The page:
I hate to admit this.  I love Facebook.  A little too much.  When Heather was in elementary school, she completed an assignment about her family.  She divided a piece of paper into four quadrants and drew a picture of a family member in each quadrant with a description of something they liked underneath.  Below the stick figure she had drawn of me, which depicted me as much taller {and thinner} than I was, she wrote, “My Mom likes Facebook.”  I was mildly offended, but we all got a good laugh.  I never thought I liked Facebook too much, until my last iPhone update.  Now, a notification pops up on my screen each day and shows my “screen time.”  Not only does it show my screen time, it shows me precisely how much time relates to social media.  {Yikes!} I’m not going to share my average daily screen time, suffice to say, it’s more than I thought!

I do enjoy Facebook.  The main reason I enjoy it is because I am in North Carolina and most of my friends and family are in Illinois.  Facebook allows us to remain in touch rather nicely.  Recently, I was on Facebook, scrolling through my news feed when I saw a meme.  It was a simple, hot pink box with the sentence, If you could change one thing about your life, what would it be? Without pausing, I continued scrolling through my news feed.  The question caught my eye, but not enough to cause me to pause and read other people’s responses, or even remember who posted it.  As the week wore on though, the question kept nagging at me.

There was a time when answering that question would have been easy.  The first thing that would have come to mind was my father.  I lost my Dad a month after turning 32 and three days after Heather turned 3.  Abby wasn’t even a year old at the time. There was a time, if presented this question, I would have changed my life so my Dad would still be alive.  Losing him was a defining moment in my life.  I was not the same person after.  I spent the better part of the next ten years wishing I could change what happened.  Until, my brother died.  He was ten months older than my sister and me.  Irish triplets, if you will.  Another tremendous loss for my Mom, brother, sister, & I to endure.  My immediate family was never the same after losing my father, and it was even less so after my brother died.  It no longer felt right to wish my father was still alive.  Because if I could change only one thing about my life, and have my Dad be alive, I would still not have my brother.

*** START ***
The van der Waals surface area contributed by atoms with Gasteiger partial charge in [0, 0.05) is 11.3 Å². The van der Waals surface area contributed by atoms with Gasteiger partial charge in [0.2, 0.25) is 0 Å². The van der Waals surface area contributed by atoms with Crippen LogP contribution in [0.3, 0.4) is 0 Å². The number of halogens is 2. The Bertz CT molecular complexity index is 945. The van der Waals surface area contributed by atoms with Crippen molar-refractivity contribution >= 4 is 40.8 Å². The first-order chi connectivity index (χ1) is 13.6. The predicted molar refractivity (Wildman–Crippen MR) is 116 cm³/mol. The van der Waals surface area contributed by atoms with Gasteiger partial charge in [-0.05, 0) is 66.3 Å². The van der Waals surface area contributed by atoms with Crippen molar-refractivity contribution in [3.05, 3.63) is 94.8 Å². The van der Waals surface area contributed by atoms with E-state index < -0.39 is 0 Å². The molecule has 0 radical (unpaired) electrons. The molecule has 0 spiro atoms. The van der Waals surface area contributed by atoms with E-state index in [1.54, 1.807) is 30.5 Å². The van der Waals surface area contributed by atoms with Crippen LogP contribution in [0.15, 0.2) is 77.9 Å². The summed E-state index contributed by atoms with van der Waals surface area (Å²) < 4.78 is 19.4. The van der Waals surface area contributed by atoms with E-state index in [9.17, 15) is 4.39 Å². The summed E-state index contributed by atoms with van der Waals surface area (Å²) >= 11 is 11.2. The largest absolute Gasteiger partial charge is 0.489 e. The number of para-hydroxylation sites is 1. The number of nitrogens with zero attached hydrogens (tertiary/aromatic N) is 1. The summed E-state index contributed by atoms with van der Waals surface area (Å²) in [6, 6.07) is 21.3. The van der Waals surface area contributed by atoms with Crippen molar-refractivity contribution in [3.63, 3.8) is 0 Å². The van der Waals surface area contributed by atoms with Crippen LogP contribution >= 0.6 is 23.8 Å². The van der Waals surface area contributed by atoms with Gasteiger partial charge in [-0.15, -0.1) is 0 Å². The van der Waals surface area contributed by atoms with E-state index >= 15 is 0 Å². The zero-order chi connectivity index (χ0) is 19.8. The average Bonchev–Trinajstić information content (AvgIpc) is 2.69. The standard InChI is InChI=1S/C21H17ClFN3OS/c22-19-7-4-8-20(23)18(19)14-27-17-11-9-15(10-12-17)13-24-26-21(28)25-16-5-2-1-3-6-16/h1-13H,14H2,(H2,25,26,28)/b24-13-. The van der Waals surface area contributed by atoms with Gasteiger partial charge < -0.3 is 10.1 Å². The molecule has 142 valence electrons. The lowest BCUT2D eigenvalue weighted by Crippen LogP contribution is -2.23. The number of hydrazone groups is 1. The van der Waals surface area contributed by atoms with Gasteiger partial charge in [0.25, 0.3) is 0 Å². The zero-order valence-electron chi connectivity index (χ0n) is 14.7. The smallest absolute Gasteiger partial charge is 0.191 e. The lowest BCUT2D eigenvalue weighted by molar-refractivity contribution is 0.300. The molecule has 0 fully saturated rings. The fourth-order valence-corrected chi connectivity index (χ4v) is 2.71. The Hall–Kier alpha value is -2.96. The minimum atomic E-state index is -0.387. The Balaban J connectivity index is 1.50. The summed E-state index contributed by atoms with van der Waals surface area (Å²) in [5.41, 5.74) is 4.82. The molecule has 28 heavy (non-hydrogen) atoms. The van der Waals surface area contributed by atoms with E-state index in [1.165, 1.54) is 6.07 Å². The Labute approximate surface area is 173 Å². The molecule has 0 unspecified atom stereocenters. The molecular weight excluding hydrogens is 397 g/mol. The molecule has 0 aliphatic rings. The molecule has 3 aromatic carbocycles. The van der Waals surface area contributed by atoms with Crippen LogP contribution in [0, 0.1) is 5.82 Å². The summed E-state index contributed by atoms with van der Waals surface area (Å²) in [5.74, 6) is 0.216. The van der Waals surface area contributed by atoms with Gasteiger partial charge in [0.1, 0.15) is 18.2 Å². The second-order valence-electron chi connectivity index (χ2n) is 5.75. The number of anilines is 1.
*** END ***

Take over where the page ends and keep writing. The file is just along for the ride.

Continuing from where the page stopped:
Which led me to ponder the question, “how would my life be different if my father was still alive?” Well, for starters, I wouldn’t be living in North Carolina. I was a “daddy’s girl.” Not even self-proclaimed. Ask anyone who knew us. There is no way I would have left the state of Illinois if my Dad were still alive. Being the lover of Facebook that I am, I scrolled through my friend list and counted the number of people I would not know today, had we not moved to North Carolina. I stopped counting at 100. More than 200 people in Illinois would have been happy that I never left, but at least 100 people and I would never have met.

I am special.  I don’t mean chosen by God for anything specific or something like that.  I am special in that I am extremely sensitive.  I feel things very deeply. I cry hearing happy stories. I cry watching sad movies.  Tears form in my eyes when I see an animal has perished on the roadside.  I delight in watching cardinals dance among the tree branches in my yard and truly do believe the feathered creatures carry the spirit of my father, or my brother, in their heart.  I believe in kismet.  I believe everything happens to us for a reason, even if we do not understand the reason at that moment.

“If you could change one thing about your life, what would it be?”  I’m sure whoever posted the meme expected simple answers like “lose 50 pounds,“  “win the lottery,” or “eat chocolate every day.”  Life has humbled me and I’m much too pragmatic to provide such a trivial answer.  The truth is, I wouldn’t change anything about my life.

Every experience, good or bad, from childhood through yesterday, has prepared me to be the person I am today. I try not to focus too much on the reason why things happen, especially the things that change my heart in such a way that cause it to never be the same. But perhaps I needed to experience my profound losses in order to be strong enough for the journey I am currently on. Perhaps, if we had stayed in Illinois, Heather’s journey would have been an even more difficult one. Maybe the last ten years I spent volunteering to do things no one else stepped up for prepared me to be the ally and advocate I have become.

Knowing what I know about the LGBTQ community, and more particularly transgender youth, my heart will not let me forget about those who have not come out to their parents yet.  My heart will not let me forget the isolation I felt as we scrambled to understand what our child was going through.  And, if my life did not transpire the way it has, I would not be here today, doing the things I am doing, albeit little things, to make the world a better place.

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